that without having to retell the whole story. Again, I followed Zweig. Although he clearly takes a biographical approach, he keeps returning to those two dramatic, eventful years in which she falls in love with Darnley and precipitously marries him, witnesses her confidant Rizzio being murdered before her eyes, does nothing about the conspiracy against Darnley and finally marries Bothwell. It’s like a volcano, with one explosion after the other, and it’s just too much to weave into one storyline. Dramaturgically, therefore, we decided to treat the events like earthquakes that start out being barely perceptible and 8 then suddenly erupt. Along with Mary, we are suddenly faced with unexpected situations. I don’t want to hold the audience’s hand: the facets and highlights of Mary’s story are unpredictable and surprising; it takes a certain amount of time for them to come together and make sense. Her youth in France was also important to understand the luxury of the surroundings she grew
up in. It shows the contrast to Scotland, the poor, war-torn country that she voluntarily chose to return to, after her first husband died, not because she was homesick but because she was their legitimate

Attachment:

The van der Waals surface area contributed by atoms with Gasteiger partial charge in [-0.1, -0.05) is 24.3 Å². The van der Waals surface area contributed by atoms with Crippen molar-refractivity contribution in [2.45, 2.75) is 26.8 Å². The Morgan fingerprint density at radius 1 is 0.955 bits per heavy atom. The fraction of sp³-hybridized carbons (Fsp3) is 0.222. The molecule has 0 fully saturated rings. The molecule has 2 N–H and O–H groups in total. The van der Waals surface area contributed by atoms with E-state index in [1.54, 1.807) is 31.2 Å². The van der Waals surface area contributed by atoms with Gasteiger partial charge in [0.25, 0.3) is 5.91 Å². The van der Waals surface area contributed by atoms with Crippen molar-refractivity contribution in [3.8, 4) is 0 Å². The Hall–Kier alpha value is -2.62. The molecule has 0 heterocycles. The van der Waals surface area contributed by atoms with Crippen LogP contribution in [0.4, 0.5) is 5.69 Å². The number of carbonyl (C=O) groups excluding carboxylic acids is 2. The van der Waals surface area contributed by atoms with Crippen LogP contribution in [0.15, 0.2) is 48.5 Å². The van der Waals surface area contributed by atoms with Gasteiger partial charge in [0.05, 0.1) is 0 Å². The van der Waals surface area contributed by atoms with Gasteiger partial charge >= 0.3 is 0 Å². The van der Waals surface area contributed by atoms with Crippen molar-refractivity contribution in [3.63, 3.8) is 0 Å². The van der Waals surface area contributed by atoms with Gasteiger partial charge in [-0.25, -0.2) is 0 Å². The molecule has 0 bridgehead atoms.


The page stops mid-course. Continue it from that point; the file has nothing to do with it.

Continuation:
7. How did you decide on the music?
I took several different paths. I prefer working with existing music because it gives me the most freedom. I started out with “Complete Bitches Brew Sessions“ by Miles Davis. I’d actually already had commitments from the right holders. But after the first screening with my distributor, I realized that the choice would end up excluding a large portion of the audience. So I immediately dropped the idea. On the way home I heard music on the radio that reminded me of Miles and I continued listening after I’d parked until I found out that it was by Sofia Gubaidulina, who was Composer in Residence in Lucerne at the time. There is something cinematic about her music; the sound of her music is very distinctive and too powerful to be used simply as part of the background. I wanted to meet her in Lucerne but she had already left. Then she let me know that she was already 80 and didn’t have much time left but that it was all right with her if we wanted to work with her music. The next day I found an out-of-print CD
on Amazon with accordion pieces and over 50% of the music in the film comes from it. Finnish musicians recorded it in a church in Rostock for a small label. Within two days, we had new version.